One of the Kansas bunch has secured permission to hunt some private land, or “ground” as they call it out there, and we decide that it would be a good idea to go. This will allow us to avoid bumping into our new friends again until they are hopefully either somewhere sleeping it off or in jail. We drive to a beautiful field of milo which should make for easy walking. Unfortunately, the owner’s house is situated such that if we walk parallel to the rows in the “right” direction, we will be pushing birds directly toward the house. It’s a large field, too large for a group our size to position blockers in front of the house and yard, so we walk against the grain, the heads of the unharvested milo at just the correct height to bang our knees with every step. Raimey expresses relief that the milo is only knee-high, as there are worse places to get continually whacked with the heavy seed heads.

In working this field, we kick up more pheasants than I care to count. No one fires a shot, though, as they are all hens. I think to myself that if all these hens raise progeny during the off season, Kansas should have a banner pheasant season in 2007. That is little consolation in 2006, however, standing in the middle of the seemingly endless field with aching legs and feet. Defeated, we plod back to the truck, resolved to return to the walk-in land were we at least saw legal roosters.

Back at Glen Elder, we are row-cropping again, this time in a wheat field. Kirk shoots a fine cock pheasant, and Raimey connects with one also. A younger hunter fires after Raimey, though, and Raimey makes no move to claim the bird. At one point in the afternoon, we are walking along in a widely spread line and two roosters sail parallel to every gunner. Whether from the angle of the sun, fatigue, or the sheer number of hens we’ve seen, nobody calls out or fires a shot until the birds are halfway down the line. It is only after they have passed me that I realize they are fair game. I fire three times, but I’ve started my swing too late and I fail to do any damage.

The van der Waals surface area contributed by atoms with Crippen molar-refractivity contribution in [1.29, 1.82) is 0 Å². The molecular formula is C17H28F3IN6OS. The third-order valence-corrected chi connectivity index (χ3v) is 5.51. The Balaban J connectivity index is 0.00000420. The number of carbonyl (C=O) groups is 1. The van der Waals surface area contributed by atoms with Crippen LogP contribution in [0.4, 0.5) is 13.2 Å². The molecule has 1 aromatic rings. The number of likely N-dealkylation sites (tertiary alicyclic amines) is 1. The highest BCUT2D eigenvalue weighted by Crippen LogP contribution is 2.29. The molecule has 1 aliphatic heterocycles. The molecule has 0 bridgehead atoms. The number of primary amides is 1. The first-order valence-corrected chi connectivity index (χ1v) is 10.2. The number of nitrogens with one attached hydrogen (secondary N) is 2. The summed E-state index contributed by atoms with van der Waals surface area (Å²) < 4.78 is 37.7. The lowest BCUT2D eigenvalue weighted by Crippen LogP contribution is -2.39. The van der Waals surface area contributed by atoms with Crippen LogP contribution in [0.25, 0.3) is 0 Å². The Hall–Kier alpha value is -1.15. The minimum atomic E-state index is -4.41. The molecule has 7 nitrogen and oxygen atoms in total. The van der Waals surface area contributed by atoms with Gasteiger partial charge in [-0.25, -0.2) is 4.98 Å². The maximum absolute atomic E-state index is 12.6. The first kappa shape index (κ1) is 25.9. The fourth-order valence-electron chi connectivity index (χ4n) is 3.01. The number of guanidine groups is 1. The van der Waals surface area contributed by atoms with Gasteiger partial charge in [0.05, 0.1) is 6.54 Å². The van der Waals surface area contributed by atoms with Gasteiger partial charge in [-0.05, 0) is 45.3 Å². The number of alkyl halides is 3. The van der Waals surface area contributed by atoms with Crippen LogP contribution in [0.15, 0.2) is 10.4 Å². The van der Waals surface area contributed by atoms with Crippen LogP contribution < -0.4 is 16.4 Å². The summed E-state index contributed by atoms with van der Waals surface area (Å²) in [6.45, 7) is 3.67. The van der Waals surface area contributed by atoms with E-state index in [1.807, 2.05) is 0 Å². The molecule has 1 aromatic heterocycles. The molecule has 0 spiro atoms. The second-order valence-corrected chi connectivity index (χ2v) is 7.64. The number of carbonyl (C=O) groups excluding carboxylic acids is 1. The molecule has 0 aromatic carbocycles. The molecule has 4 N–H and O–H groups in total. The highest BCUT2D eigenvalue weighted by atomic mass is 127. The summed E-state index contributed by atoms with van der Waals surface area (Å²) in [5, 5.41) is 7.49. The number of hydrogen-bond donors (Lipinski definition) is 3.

Kirk kills another bird in the basin before the afternoon is over, but I am not there to witness it. I am sitting on top of the bluff watching the line of hunters make one last pass through the thick stuff. I’m exhausted, and my shooting glasses are fogged up like I’ve been in a sauna. I watch four roosters and two hens glide silently in behind the hunters and light, but I am in no shape to go down after them. One cock and a hen flush far out in front of the advancing line, but none of the hunters has a shot, and legal shooting time fades into early evening.

Tags: Upland Hunting

5 responses so far ↓

  • 1 Theresa // Feb 22, 2008 at 5:20 pm

    Although I’m neither a hunter nor a fisherman, I really enjoy your site with its stories, trip experiences and words of wisdom I know it’s a lot of work to keep it up, but want you to know that a lot of us out here sure do appreciate it. I’m always checking back to see what’s been added. Thanks for the hard work.

  • 2 armchairoutfitter // Feb 22, 2008 at 8:03 pm

    Thanks you for the kind words. The site takes a lot of time, but it’s not “work” in the sense of “something you wouldn’t do unless someone paid you for it.” Although I do accept donations. Seriously.

  • 3 Theresa // Feb 23, 2008 at 8:51 pm

    You’re welcome. I know you enjoy doing it, but I still know that it does take time. Donations??? What kinds of donations???

  • 4 armchairoutfitter // Feb 23, 2008 at 10:02 pm

    Given the exchange rate, I’d prefer euros, but I will accept any currency! I’m saving up to attend a Manchester United match, so pounds would also be handy. In the future I will be opening the site to advertisers. For now, just telling other people about the site and getting them to check it out is all I ask from anyone.

  • 5 ellenbr // Feb 24, 2008 at 8:46 pm


    I can safely say that I have lived it, but lived it in a sense that I have blinders on and only see what is near me which is usually the gun dogs, CRP grass 8-10 feet tall with intermittent cattails and Kirk & RJ (who I’m not supposed to hunt with.) At times a covering of cattail seeds restricts my oxygen flow as well as vision. Reading your account with you being a “fly on the wall” perched on the rim of the basin, with or without glasses, puts the hunt in perspective even more. So much can be seen from a vantage point as to how the hunter and his quarry play a cat and mouse game, or even a game of checkers or chess. As you have said, whether you coined it I know not, the quarry only has to make ONE mistake, while the hunter makes all attempts to capitalize in the event of the ONE mistake of the quarry.

    Kind Regards,